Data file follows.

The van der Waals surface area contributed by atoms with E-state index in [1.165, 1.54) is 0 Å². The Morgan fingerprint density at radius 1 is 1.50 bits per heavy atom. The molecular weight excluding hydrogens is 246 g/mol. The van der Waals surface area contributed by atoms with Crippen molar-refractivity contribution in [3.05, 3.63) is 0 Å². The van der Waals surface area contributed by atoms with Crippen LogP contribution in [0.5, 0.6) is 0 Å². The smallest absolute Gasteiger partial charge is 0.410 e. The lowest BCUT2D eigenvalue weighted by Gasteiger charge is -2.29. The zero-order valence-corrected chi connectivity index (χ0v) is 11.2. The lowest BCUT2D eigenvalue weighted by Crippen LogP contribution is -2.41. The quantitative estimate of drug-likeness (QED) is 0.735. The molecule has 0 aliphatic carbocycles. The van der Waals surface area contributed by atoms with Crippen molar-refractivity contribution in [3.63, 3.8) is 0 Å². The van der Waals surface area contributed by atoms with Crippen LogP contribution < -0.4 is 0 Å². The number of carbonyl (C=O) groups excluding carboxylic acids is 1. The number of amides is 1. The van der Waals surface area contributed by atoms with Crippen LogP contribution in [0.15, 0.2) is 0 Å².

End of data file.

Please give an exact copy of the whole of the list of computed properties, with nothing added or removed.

The van der Waals surface area contributed by atoms with E-state index in [1.165, 1.54) is 0 Å². The Morgan fingerprint density at radius 1 is 1.50 bits per heavy atom. The molecular weight excluding hydrogens is 246 g/mol. The van der Waals surface area contributed by atoms with Crippen molar-refractivity contribution in [3.05, 3.63) is 0 Å². The van der Waals surface area contributed by atoms with Crippen LogP contribution in [0.5, 0.6) is 0 Å². The smallest absolute Gasteiger partial charge is 0.410 e. The lowest BCUT2D eigenvalue weighted by Gasteiger charge is -2.29. The zero-order valence-corrected chi connectivity index (χ0v) is 11.2. The lowest BCUT2D eigenvalue weighted by Crippen LogP contribution is -2.41. The quantitative estimate of drug-likeness (QED) is 0.735. The molecule has 0 aliphatic carbocycles. The van der Waals surface area contributed by atoms with Crippen molar-refractivity contribution in [3.63, 3.8) is 0 Å². The van der Waals surface area contributed by atoms with Crippen LogP contribution < -0.4 is 0 Å². The number of carbonyl (C=O) groups excluding carboxylic acids is 1. The number of amides is 1. The van der Waals surface area contributed by atoms with Crippen LogP contribution in [0.15, 0.2) is 0 Å².